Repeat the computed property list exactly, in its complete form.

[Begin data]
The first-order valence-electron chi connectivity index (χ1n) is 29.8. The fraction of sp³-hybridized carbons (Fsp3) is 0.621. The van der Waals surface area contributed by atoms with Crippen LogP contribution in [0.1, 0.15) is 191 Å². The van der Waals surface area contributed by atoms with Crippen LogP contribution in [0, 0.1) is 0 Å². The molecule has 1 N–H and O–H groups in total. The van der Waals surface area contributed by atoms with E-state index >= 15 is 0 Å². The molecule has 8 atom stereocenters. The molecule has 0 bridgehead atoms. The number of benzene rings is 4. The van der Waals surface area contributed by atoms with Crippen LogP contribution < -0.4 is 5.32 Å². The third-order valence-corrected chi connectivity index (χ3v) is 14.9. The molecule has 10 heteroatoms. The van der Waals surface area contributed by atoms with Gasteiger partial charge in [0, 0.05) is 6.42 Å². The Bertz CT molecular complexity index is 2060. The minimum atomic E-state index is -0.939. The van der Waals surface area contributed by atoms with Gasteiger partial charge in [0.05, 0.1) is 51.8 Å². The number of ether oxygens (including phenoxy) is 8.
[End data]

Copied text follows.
The first-order valence-electron chi connectivity index (χ1n) is 29.8. The fraction of sp³-hybridized carbons (Fsp3) is 0.621. The van der Waals surface area contributed by atoms with Crippen LogP contribution in [0.1, 0.15) is 191 Å². The van der Waals surface area contributed by atoms with Crippen LogP contribution in [0, 0.1) is 0 Å². The molecule has 1 N–H and O–H groups in total. The van der Waals surface area contributed by atoms with E-state index >= 15 is 0 Å². The molecule has 8 atom stereocenters. The molecule has 0 bridgehead atoms. The number of benzene rings is 4. The van der Waals surface area contributed by atoms with Crippen LogP contribution < -0.4 is 5.32 Å². The third-order valence-corrected chi connectivity index (χ3v) is 14.9. The molecule has 10 heteroatoms. The van der Waals surface area contributed by atoms with Gasteiger partial charge in [0, 0.05) is 6.42 Å². The Bertz CT molecular complexity index is 2060. The minimum atomic E-state index is -0.939. The van der Waals surface area contributed by atoms with Gasteiger partial charge in [0.05, 0.1) is 51.8 Å². The number of ether oxygens (including phenoxy) is 8.